Aloha! Ni hao! Kon’nichiwa! Namaste! Fred Astaire Dance Studios is applauding the many Asian and Pacific Islanders who enrich our country during Asian Pacific Heritage Month by highlighting how dancing showcases the region’s rich heritage and cultural traditions.
Each May, the United States celebrates Asian Pacific American Heritage Month to honor its citizens with Asian and Pacific Island roots. There are more than 22.2 million Asians and 1.6 million native Hawaiian and other Pacific Islanders in the United States, according to the U.S. Census Bureau. Government representatives picked the month of May because it marks the month when the first Japanese people immigrated to the United States in 1843. The transcontinental railroad, which was primarily built by Chinese immigrants, was finished in May 1869, according to The Library of Congress.
The twang of a ukulele immediately transports people to the beaches of Hawaii. Rhythmic drums remind people of watching a parade in Chinatown. Music and traditional dances help identify treasured places and cultures. Dancing is a key component of the culture in Asia and the Pacific Islands. People dance to tell stories, observe religious holidays and provide entertainment.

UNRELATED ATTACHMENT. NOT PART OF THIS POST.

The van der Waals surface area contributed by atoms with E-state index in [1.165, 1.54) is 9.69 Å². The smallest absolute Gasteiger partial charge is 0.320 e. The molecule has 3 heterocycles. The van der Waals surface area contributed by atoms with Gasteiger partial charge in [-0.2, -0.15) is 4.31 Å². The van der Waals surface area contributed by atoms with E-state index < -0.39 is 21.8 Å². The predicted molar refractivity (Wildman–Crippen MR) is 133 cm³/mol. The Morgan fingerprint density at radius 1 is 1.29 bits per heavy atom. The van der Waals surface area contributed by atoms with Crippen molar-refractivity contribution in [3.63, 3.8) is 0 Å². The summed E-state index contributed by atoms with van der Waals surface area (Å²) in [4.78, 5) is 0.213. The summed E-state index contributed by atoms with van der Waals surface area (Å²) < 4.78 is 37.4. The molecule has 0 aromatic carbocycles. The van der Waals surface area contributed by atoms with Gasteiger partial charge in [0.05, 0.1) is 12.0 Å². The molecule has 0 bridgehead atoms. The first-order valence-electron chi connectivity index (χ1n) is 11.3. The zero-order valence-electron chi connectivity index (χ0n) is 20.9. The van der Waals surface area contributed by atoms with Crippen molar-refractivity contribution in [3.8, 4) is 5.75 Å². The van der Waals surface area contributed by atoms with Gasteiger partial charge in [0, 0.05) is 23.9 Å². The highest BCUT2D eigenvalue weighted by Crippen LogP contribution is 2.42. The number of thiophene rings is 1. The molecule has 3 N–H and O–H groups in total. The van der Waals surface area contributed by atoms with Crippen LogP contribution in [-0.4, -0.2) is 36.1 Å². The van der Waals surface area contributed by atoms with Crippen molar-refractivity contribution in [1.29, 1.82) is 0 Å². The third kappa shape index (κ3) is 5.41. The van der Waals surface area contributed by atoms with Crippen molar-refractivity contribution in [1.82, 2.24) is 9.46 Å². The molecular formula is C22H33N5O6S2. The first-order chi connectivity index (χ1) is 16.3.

Lion Dance of China
Many traditional Chinese dances feature animals and mythical beasts, New World Encyclopedia reports. The Lion Dance is purported to chase away evil spirits and bring good luck and fortune to people who watch the performance. As part of the dance, performers wear a lion costume and gracefully mimic a lion’s movements. Here’s a sample of a Lion Dance performed at Disney’s California Adventure to celebrate the Chinese New Year.
Bharatanatyam of India
Dance plays a major role in the Bollywood films of India and is an important part of the country’s heritage. The Bharatanatyam originated in southern India and is performed by a woman. The dance takes its cues from ancient statues and is characterized by bent knees, while feet keep a rhythm and hands make symbolic gestures, according to Encyclopedia Britannica.
Hula of the Hawaiian Islands in the United States of America
The Hula was developed in the Hawaiian Islands and tells the story of the area’s history, the Hawaii Tourism Authority reported. The performer’s goal is to connect with the audience. The dance features wavy hand movements and swaying hips inspired by the ocean.
Dance lessons at Fred Astaire Dance Studios help a couple write their own history on the dance floor. Visit Fred Astaire Dance Studios to learn more about its Online Lesson Platform® or call your local dance studio to schedule a future lesson.